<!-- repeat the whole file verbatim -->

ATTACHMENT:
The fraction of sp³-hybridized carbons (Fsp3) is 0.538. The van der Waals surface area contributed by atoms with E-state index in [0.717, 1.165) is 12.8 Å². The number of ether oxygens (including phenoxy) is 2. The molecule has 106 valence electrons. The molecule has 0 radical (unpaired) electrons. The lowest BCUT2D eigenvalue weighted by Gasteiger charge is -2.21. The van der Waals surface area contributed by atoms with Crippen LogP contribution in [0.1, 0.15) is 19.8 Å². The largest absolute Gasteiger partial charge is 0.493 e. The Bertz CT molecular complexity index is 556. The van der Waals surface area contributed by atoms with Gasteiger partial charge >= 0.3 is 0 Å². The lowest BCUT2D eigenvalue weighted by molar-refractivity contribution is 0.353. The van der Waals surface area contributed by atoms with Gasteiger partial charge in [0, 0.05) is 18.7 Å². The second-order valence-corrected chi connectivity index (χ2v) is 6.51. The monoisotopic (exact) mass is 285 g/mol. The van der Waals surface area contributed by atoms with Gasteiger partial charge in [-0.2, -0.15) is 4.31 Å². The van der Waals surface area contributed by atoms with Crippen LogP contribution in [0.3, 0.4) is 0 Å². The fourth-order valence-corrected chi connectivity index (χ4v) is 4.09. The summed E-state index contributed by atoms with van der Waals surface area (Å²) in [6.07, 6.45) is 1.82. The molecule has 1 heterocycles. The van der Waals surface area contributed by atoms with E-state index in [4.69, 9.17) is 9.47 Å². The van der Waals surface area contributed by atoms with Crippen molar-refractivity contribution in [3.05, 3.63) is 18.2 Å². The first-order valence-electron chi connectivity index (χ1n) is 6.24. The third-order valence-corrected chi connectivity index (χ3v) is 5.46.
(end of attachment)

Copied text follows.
The fraction of sp³-hybridized carbons (Fsp3) is 0.538. The van der Waals surface area contributed by atoms with E-state index in [0.717, 1.165) is 12.8 Å². The number of ether oxygens (including phenoxy) is 2. The molecule has 106 valence electrons. The molecule has 0 radical (unpaired) electrons. The lowest BCUT2D eigenvalue weighted by Gasteiger charge is -2.21. The van der Waals surface area contributed by atoms with Crippen LogP contribution in [0.1, 0.15) is 19.8 Å². The largest absolute Gasteiger partial charge is 0.493 e. The Bertz CT molecular complexity index is 556. The van der Waals surface area contributed by atoms with Gasteiger partial charge >= 0.3 is 0 Å². The lowest BCUT2D eigenvalue weighted by molar-refractivity contribution is 0.353. The van der Waals surface area contributed by atoms with Gasteiger partial charge in [0, 0.05) is 18.7 Å². The second-order valence-corrected chi connectivity index (χ2v) is 6.51. The monoisotopic (exact) mass is 285 g/mol. The van der Waals surface area contributed by atoms with Gasteiger partial charge in [-0.2, -0.15) is 4.31 Å². The van der Waals surface area contributed by atoms with Crippen LogP contribution in [0.3, 0.4) is 0 Å². The fourth-order valence-corrected chi connectivity index (χ4v) is 4.09. The summed E-state index contributed by atoms with van der Waals surface area (Å²) in [6.07, 6.45) is 1.82. The molecule has 1 heterocycles. The van der Waals surface area contributed by atoms with E-state index in [4.69, 9.17) is 9.47 Å². The van der Waals surface area contributed by atoms with Crippen molar-refractivity contribution in [3.05, 3.63) is 18.2 Å². The first-order valence-electron chi connectivity index (χ1n) is 6.24. The third-order valence-corrected chi connectivity index (χ3v) is 5.46.